“Socially Responsible” investing is based on the premise that sometimes you can do well by doing good. A recent study evaluated how well it performs.
There are two forms of socially responsible investing: “positive” screens that tilt portfolios towards companies that promote a diverse workforce, invest in their communities, and have vigorous consumer advocacy; and “negative” screens that exclude stocks of companies associated with alcohol, tobacco, or other factors.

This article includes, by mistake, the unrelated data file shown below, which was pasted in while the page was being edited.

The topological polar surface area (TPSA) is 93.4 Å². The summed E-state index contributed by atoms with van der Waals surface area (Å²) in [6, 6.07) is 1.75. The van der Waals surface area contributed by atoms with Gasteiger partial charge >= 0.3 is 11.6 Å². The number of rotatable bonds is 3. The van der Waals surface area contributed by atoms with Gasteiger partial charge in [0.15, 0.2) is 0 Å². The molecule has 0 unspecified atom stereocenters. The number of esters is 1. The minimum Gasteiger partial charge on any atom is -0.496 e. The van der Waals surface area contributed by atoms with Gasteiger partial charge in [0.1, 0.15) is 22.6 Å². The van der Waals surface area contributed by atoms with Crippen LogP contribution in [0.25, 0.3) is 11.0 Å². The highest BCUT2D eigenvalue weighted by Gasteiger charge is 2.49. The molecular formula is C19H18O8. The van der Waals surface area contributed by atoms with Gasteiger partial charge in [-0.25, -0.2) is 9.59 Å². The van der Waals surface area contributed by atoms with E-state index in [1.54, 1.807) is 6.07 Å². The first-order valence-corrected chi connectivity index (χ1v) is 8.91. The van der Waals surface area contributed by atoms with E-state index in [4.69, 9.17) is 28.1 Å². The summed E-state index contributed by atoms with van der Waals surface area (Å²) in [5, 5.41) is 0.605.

The results were striking. Portfolios that tilted towards responsible companies outperformed the market, while portfolios that shunned certain businesses underperformed. From ’92 to 2007 the “positively” screened stocks added about 0.5% annually, while the negative screen lost about 3% per year.
This makes intuitive sense. By doing good, managers can help build up their businesses. But a company’s line of business may not make it a bad investment. And how we live is often more important than what we do.
Douglas R. Tengdin, CFA
Chief Investment Officer
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